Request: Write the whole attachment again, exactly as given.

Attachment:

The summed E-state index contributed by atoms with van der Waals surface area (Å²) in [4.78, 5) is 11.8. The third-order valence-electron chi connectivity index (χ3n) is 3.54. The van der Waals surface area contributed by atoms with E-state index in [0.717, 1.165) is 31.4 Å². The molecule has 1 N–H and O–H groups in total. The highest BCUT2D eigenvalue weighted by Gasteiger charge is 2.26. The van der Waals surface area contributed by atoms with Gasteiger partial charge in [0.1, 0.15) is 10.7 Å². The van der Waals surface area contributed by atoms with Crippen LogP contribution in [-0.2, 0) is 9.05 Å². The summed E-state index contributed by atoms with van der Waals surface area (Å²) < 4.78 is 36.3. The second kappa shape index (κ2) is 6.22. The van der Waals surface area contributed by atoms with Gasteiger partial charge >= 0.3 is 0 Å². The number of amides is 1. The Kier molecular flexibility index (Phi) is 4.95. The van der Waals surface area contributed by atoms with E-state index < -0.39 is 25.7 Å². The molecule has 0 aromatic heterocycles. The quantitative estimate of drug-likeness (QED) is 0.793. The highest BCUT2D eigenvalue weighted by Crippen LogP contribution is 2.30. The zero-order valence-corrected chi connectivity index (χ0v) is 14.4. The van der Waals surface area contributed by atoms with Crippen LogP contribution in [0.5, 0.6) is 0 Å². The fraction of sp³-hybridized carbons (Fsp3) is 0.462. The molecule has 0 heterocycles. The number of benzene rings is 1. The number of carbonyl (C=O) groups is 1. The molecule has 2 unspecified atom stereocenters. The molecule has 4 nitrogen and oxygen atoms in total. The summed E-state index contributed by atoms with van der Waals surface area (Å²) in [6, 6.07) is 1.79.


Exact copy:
The summed E-state index contributed by atoms with van der Waals surface area (Å²) in [4.78, 5) is 11.8. The third-order valence-electron chi connectivity index (χ3n) is 3.54. The van der Waals surface area contributed by atoms with E-state index in [0.717, 1.165) is 31.4 Å². The molecule has 1 N–H and O–H groups in total. The highest BCUT2D eigenvalue weighted by Gasteiger charge is 2.26. The van der Waals surface area contributed by atoms with Gasteiger partial charge in [0.1, 0.15) is 10.7 Å². The van der Waals surface area contributed by atoms with Crippen LogP contribution in [-0.2, 0) is 9.05 Å². The summed E-state index contributed by atoms with van der Waals surface area (Å²) < 4.78 is 36.3. The second kappa shape index (κ2) is 6.22. The van der Waals surface area contributed by atoms with Gasteiger partial charge >= 0.3 is 0 Å². The number of amides is 1. The Kier molecular flexibility index (Phi) is 4.95. The van der Waals surface area contributed by atoms with E-state index < -0.39 is 25.7 Å². The molecule has 0 aromatic heterocycles. The quantitative estimate of drug-likeness (QED) is 0.793. The highest BCUT2D eigenvalue weighted by Crippen LogP contribution is 2.30. The zero-order valence-corrected chi connectivity index (χ0v) is 14.4. The van der Waals surface area contributed by atoms with Crippen LogP contribution in [0.5, 0.6) is 0 Å². The fraction of sp³-hybridized carbons (Fsp3) is 0.462. The molecule has 0 heterocycles. The number of benzene rings is 1. The number of carbonyl (C=O) groups is 1. The molecule has 2 unspecified atom stereocenters. The molecule has 4 nitrogen and oxygen atoms in total. The summed E-state index contributed by atoms with van der Waals surface area (Å²) in [6, 6.07) is 1.79.